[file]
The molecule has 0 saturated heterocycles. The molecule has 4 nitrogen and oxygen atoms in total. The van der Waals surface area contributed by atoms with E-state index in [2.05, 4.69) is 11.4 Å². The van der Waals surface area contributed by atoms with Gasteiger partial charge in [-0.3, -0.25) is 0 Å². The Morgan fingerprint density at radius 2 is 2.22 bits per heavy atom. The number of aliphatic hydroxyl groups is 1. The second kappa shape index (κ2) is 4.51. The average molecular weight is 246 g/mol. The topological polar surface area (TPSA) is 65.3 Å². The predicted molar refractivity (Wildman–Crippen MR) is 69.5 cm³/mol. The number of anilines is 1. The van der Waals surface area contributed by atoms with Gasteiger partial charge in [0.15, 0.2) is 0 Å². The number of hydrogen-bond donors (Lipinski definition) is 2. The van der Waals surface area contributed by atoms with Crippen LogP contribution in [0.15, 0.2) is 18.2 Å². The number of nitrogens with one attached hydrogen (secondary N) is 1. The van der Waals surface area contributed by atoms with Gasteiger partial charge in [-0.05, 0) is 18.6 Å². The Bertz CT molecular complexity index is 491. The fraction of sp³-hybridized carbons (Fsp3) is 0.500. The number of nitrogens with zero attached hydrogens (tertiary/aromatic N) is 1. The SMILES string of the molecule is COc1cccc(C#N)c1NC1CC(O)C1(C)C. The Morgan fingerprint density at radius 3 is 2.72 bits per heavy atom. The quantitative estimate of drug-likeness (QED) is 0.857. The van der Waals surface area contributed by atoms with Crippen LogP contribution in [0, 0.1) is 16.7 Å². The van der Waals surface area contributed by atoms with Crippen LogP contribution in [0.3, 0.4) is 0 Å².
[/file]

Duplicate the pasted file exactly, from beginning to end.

The molecule has 0 saturated heterocycles. The molecule has 4 nitrogen and oxygen atoms in total. The van der Waals surface area contributed by atoms with E-state index in [2.05, 4.69) is 11.4 Å². The van der Waals surface area contributed by atoms with Gasteiger partial charge in [-0.3, -0.25) is 0 Å². The Morgan fingerprint density at radius 2 is 2.22 bits per heavy atom. The number of aliphatic hydroxyl groups is 1. The second kappa shape index (κ2) is 4.51. The average molecular weight is 246 g/mol. The topological polar surface area (TPSA) is 65.3 Å². The predicted molar refractivity (Wildman–Crippen MR) is 69.5 cm³/mol. The number of anilines is 1. The van der Waals surface area contributed by atoms with Gasteiger partial charge in [0.15, 0.2) is 0 Å². The number of hydrogen-bond donors (Lipinski definition) is 2. The van der Waals surface area contributed by atoms with Crippen LogP contribution in [0.15, 0.2) is 18.2 Å². The number of nitrogens with one attached hydrogen (secondary N) is 1. The van der Waals surface area contributed by atoms with Gasteiger partial charge in [-0.05, 0) is 18.6 Å². The Bertz CT molecular complexity index is 491. The fraction of sp³-hybridized carbons (Fsp3) is 0.500. The number of nitrogens with zero attached hydrogens (tertiary/aromatic N) is 1. The SMILES string of the molecule is COc1cccc(C#N)c1NC1CC(O)C1(C)C. The Morgan fingerprint density at radius 3 is 2.72 bits per heavy atom. The quantitative estimate of drug-likeness (QED) is 0.857. The van der Waals surface area contributed by atoms with Crippen LogP contribution in [0, 0.1) is 16.7 Å². The van der Waals surface area contributed by atoms with Crippen LogP contribution in [0.3, 0.4) is 0 Å².